A generation of women have grown up in Afghanistan since the Taliban regime was overthrown in 2001. Whether it’s in education, healthcare, culture or government, women have seen steady progress throughout Afghan society in the last 18 years. And those who have lived through the Taliban’s misogynistic rule, like Roya Sadat—the first Afghan woman film director and producer in the post-Taliban era—fear that all this progress could be discarded in a peace deal.

Roya Sadat, center, at a test shoot for a TV drama she directed in Kabul, Oct. 18, 2017. Sadat sold her apartment, car and jewelry to make a movie on women’s rights. It’s Afghanistan’s selection for the Oscars now. (Jim Huylebroek/The New York Times)
Roya Sadat, center, at a test shoot for a TV drama she directed in Kabul, Oct. 18, 2017. Sadat sold her apartment, car and jewelry to make a movie on women’s rights. It’s Afghanistan’s selection for the Oscars now. (Jim Huylebroek/The New York Times)

For Roya, living under the Taliban made her dream of becoming a filmmaker a farfetched possibility. Her story, and the obstacles she has overcome, highlight the tremendous progress Afghan women—and society at large—have made.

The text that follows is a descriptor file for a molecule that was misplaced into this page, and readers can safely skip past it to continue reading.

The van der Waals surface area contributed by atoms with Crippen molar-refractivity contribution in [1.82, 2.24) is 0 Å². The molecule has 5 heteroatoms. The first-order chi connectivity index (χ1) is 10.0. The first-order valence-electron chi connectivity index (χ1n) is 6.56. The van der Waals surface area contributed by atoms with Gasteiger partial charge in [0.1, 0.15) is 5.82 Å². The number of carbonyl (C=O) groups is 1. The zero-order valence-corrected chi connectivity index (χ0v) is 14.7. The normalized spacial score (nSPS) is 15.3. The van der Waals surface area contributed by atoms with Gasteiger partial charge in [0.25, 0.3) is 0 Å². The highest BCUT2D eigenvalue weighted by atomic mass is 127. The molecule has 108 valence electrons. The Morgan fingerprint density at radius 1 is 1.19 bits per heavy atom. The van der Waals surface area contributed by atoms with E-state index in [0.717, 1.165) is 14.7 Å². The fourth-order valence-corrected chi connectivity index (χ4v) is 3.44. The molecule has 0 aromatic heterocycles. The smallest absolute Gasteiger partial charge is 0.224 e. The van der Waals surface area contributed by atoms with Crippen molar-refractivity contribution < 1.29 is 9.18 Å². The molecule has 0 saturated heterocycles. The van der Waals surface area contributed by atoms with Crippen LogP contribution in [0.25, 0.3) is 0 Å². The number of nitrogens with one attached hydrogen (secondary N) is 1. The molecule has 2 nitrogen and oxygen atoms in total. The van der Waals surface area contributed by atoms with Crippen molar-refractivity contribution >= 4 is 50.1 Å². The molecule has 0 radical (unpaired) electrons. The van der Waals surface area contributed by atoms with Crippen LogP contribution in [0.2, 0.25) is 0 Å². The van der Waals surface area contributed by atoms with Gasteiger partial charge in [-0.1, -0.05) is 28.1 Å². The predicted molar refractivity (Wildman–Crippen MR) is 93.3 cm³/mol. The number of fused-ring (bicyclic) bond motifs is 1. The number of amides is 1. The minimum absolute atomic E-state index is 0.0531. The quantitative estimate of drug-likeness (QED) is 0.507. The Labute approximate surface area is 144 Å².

Under the Taliban, television was strictly banned, and stores were not allowed to sell TVs or satellite dishes. During a screening at USIP of her most recent film, “A Letter to the President,” Roya asked the audience to “imagine a life where again there is no music, no cinema, no free media, no freedom of expression, no girl’s education, no women in public, and no elections. What kind of life is this, can you live such a life? You cannot. We cannot either. Not again.”

Growing up Under Taliban Rule

Raised in Herat province, Roya has seen the Afghan conflict from the Soviet invasion through the overthrow of the Taliban to today. Because Roya could not receive education under the Taliban regime, she was home schooled by her mother and developed a love for novels; she even dreamed of becoming a filmmaker. This dream however had to wait until after the fall of the Taliban, when Roya was able to study law and political science at Herat University and earned a degree in arts and film production.

Roya penned the script of her first film, “Three Dots,” while the Taliban was still in power, not knowing if she would ever be able to make it into a movie: It ended up being her first feature film. Roya has gone on to make several films and television shows and founded the International Women's Film Festival in Afghanistan in 2013.

Her most recent film, “A Letter to the President,” highlights the challenges Afghan women face in navigating the complex Afghan justice system. In 2009, after having written the script of the film, Roya reached out to international producers because Afghanistan’s film industry was destroyed under the Taliban. But, she was told that due to the high security risks involved in filming in Afghanistan, they would not be able to support the film.